August 06, 2004
STARTED in Fargo with a 2 hour delay due to a storm at O'Hare. Nice flight from Fargo to Denver--only one and a half hours. Met my friend Lance at the airport, and we went right up to Estes Park where I hadn't been for 30 years. What a beautiful spot. But packed
The next day, yesterday, drove through Rocky Mountain National Park. Trail Ridge Road is quite the drive. Last drove that road in 1972 when I was in second grade. Funny how much of it I remember. Got off at the same wayside view that we did back then. I remember getting very winded--it was at 11,000 feet. Got winded this time, too. Just from walking, and quite slowly. I was puffing up a storm.
And what a horde on the mountain! Cars lined up along the entire highway. Every stop was crowded. Of course, this is national vacation month. What should a person expect.
The mountains were spectacular. Much more grand than I had remembered. Went on from Rocky Mountain National Park to Steamboat Springs, CO. I wanted to see Steamboat in the summer, since I had skiied there once in 1986. It was quaint, but overpriced.
Since I have to be back by Tuesday at the latest, we started heading northeast today, ending up in Douglas, WY, which isn't quite as overpriced.
But, trying to get a room in Rapid City is turning out to be quite an adventure. Every winter, I stay at the Alex Johnson hotel in downtown Rapid City. You get a room for about $65 in a historic old hotel. Well, I called the Alex today for a room tomorrow and all they have is--the presidential suite for $495. Ugh. I passed. Then called the Comfort Inn. $170. Too much. They sure jack it up for peak tourist season. Everybody's going up to see the heads, I suppose.
August 04, 2004
Spent much of the day yesterday plowing through the textbooks of the classes I am teaching this fall, dividing up the reading into daily chunks. As I go through the texts, I recall vividly how much I hated these classes when I took them, how lazy I was, how contemptuous I was of the material, and how difficult it was to care.
I still think that. When I prepare lectures, I am preparing them for myself, a lazy student. I am giving daily quizzes because I know I would never appear in class or do the reading unless there was some motivating factor. I am boiling it down to essentials because I know how enraged I would get at needless detail.
Of course, this can lead to despair: What, really, do we need to know? What use is it to force kids to read history
? I mean, why should they care about Alexander Hamilton? Shouldn't history classes be a luxury rather than a joyless requirement? Doesn't making history a requirement and making the classes cover way too much material in too short a time just turn students off the topic for good?
This despair is enhanced by my knowledge of what I remember from my education: Very, very little. I remember the character of the teachers. I remember their eccentricities, their opinions, their habits. I remember what they said to me. I remember almost nothing of the topic matter.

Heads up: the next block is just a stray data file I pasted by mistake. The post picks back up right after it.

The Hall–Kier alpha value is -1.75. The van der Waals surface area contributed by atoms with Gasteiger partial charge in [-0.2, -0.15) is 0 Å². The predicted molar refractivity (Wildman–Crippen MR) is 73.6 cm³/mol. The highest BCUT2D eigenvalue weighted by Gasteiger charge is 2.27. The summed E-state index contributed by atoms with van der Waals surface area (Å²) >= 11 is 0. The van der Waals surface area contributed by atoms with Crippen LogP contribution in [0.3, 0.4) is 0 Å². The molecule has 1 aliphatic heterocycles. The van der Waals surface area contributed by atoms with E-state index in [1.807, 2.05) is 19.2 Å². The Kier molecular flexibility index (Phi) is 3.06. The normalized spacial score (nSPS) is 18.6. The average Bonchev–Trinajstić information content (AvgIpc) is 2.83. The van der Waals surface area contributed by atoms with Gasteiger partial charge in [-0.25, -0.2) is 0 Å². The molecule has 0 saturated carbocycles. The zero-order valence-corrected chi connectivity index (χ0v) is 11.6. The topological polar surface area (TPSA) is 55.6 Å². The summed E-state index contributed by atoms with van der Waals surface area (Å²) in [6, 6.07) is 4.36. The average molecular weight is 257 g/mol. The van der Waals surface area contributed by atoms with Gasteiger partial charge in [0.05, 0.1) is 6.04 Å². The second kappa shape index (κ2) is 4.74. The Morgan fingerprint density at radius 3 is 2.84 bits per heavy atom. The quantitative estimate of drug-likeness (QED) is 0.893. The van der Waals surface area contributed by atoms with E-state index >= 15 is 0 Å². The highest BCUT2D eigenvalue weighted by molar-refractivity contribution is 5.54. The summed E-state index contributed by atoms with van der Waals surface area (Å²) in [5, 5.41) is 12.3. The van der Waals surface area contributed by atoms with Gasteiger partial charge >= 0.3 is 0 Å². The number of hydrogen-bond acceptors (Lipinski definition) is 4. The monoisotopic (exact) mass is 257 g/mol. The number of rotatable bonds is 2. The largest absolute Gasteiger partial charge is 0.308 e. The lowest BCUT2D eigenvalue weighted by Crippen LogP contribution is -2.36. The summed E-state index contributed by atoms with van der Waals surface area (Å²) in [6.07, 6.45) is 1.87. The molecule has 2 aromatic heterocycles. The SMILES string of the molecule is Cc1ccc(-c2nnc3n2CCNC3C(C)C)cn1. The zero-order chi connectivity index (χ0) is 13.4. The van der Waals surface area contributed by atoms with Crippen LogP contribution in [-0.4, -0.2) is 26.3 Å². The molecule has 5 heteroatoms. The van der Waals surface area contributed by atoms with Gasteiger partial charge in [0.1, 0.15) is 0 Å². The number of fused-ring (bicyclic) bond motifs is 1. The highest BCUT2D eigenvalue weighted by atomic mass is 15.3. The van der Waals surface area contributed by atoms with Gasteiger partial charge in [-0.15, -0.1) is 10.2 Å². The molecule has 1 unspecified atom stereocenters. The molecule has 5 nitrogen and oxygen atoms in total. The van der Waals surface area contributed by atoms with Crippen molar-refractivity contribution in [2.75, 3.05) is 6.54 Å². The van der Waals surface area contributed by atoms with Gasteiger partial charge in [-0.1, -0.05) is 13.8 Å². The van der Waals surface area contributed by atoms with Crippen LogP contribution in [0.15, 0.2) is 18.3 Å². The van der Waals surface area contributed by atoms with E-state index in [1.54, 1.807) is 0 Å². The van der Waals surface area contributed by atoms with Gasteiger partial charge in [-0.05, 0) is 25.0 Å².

And, I remember how to get by. How to look at the class, size up the teacher and figure out how to do the bare minimum
to get the A. The goal was not learning, it was getting the A with the absolute least effort.
I lose a lot with that approach to life, seeing the final goal and cutting the corners to get there soon. It is usually more efficient, but I woke up this morning in a panic that I had not done due diligence on this house I am building--I basically did none. Get it done, boys. Looks good to me, go ahead. I see no joy in process, only in results. Having an unfinished remodeling project--ugh, that would do me in. Decisions? Present me with the options and I'll chose one and be done with it. Maybe I'll think it over till morning, but probably not.
I guess I'd rather run an army than weed a garden any day.
I am taking a brief trip west--and I am not taking my laptop, so my entries here will be sporadic, dependent upon hotels with internet connections and computers. I have a hankering to see some mountains, so am going to fly west, meet up with a friend who's out there already, and drive back through some of the sights.
First stop is tonight in Estes Park, CO. Haven't been there for about 32 years. Have pleasant memories of the place, particularly of the tame chipmunks at the top of the mountain near there, a place reachable by tram only.
Last night, I just sat in the recliner for an entire nine innings and relished the Twins winning 10-0 over the Angels. I was half asleep part of the time, but always somewhat aware. Carlos Silva pitched the complete game shutout. Six double plays for the Twins took care of all the Angel baserunners quite nicely.
The Minnesota media is so decorous. Turns out Mientkiewitcz was causing troubles in the clubhouse. In fact, there had been a couple of fights in the past couple of weeks between Doug and, of all people, Lew Ford, the eccentric outfielder, and Justin Morneau, Mientkiewitcz's replacement.
Apparently, this new crowd is quiet. Mientkiewitcz talked all the time and it got him in trouble. He loved the media, and in return, they kept mum about the resentment his big mouth created around the clubhouse.
Morneau and three other young teamates are all staying at Joe Mauer's house. None of them know how long they'll last up here, of course, so no use getting an apartment. Morneau is here for good, but Bartlett and Crain could be up and down.
Anyway, the purge of the old Twins continues, and I am all for it. I always wondered why Meintkiewitcz was never called a "team leader" despite his talking all the time. It was because his talking was resented. I liked him a lot, but I think he wore out his welcome.
Of course, this professionalism thing can be taken too far: After he got his first career complete game and first shutout in one fell swoop last night, Silva threw the ball high into the stands. Mistake. Ron Gardenhire said it was "unprofessional," and that he would apologize to the Angels. Oh, come on. I always get peeved when these managers try to tame the Latino exuberance.